The value given to the disk must be defined.
    Something like this:
    0 0 0 0 0
    0 1 1 1 0
    0 1 1 1 0
    0 1 1 1 0
    0 0 0 0 0

    Arguments:
     - matrix: the matrix where to place the shape.
     - topleft: a tuple indicating the top-left-most vertex of the square
     - length: the side length of the square
     - value: the value to write where the square is placed
    """
    device = matrix.get_device()
    shape = matrix.shape
    grid = [slice(-x0, dim - x0) for x0, dim in zip(topleft, shape)]
    x_coords, y_coords = np.mgrid[grid]
    mask = torch.tensor(
        (
            (x_coords <= length)
            & (x_coords >= 0)
            & (y_coords >= 0)
            & (y_coords <= length)
        ),
        device=device,
    )
    matrix = matrix * (~mask) + mask * value

    return matrix, mask


def plot_matrix(
    matrix: torch.Tensor,
    rank: int,
    title: str = "Matrix",
    name: str = "image",
    folder: Optional[str] = None,
    storefig: bool = True,
):
    """
    Helper function to plot the images more easily. Can store them or visualize them right away.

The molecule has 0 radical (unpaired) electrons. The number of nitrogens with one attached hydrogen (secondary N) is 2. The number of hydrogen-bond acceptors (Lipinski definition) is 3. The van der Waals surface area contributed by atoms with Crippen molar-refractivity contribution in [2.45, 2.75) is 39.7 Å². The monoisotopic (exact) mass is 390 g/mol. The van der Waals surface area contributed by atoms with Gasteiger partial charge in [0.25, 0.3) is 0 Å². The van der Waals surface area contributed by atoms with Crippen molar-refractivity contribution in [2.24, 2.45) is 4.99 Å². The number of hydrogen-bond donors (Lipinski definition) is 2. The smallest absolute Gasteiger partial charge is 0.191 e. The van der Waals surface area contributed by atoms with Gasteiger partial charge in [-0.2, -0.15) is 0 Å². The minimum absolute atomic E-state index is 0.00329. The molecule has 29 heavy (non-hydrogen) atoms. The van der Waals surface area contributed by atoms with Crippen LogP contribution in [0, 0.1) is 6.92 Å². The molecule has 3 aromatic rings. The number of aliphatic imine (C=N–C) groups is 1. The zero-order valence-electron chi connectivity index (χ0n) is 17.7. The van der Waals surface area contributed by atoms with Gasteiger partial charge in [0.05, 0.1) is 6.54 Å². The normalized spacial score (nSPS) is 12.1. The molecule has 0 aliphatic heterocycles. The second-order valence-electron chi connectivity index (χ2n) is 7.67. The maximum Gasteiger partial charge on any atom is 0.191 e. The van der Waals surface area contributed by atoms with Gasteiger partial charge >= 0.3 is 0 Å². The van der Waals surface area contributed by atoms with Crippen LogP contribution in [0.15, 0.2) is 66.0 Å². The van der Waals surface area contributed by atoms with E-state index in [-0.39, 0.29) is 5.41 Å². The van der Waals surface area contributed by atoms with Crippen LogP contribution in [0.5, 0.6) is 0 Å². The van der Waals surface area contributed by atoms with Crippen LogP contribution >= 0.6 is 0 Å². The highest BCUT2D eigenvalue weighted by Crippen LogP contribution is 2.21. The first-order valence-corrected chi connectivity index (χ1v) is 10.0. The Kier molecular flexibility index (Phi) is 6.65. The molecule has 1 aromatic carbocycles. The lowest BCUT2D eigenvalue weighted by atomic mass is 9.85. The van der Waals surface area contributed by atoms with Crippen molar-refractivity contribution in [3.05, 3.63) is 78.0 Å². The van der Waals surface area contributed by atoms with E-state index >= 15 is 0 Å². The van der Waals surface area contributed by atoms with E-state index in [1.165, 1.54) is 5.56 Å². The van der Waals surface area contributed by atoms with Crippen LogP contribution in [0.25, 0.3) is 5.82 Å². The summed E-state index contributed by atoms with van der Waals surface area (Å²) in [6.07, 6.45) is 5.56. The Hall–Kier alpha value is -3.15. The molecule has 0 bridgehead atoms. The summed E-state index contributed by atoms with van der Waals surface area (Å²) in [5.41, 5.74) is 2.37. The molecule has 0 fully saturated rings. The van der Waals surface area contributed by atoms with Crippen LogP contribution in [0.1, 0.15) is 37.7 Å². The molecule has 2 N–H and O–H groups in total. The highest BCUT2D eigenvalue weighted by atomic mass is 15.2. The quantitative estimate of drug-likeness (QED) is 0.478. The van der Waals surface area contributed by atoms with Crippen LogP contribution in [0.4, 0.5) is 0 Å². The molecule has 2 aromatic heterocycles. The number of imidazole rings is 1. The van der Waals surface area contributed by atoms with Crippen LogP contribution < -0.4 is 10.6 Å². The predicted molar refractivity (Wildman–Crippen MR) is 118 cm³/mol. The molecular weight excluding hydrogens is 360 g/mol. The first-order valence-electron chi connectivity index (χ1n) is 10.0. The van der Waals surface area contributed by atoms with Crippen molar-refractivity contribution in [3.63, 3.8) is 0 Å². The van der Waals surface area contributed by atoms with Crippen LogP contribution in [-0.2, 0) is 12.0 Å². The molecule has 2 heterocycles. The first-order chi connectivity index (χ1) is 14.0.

"""
    plt.figure()
    plt.title(title)
    plt.imshow(matrix.cpu(), cmap="tab20", vmin=0, vmax=19)
    plt.axis("off")
    if folder:
        folder = Path(folder)
        folder.mkdir(exist_ok=True, parents=True)
    else:
        folder = Path(".")

    if storefig:
        plt.savefig(folder / Path(f"rank_{rank}_{name}.png"))
    else:
        plt.show()
    plt.close()

When starting the distributed environment, we need to decide a backend between gloo, nccl and mpi. The support for these libraries needs to be already available. The nccl backend should be already available from a GPU installation of PyTorch (CUDA Toolkit is required). On a Windows environment, only gloo works, but we will be running these scripts on a Unix environment.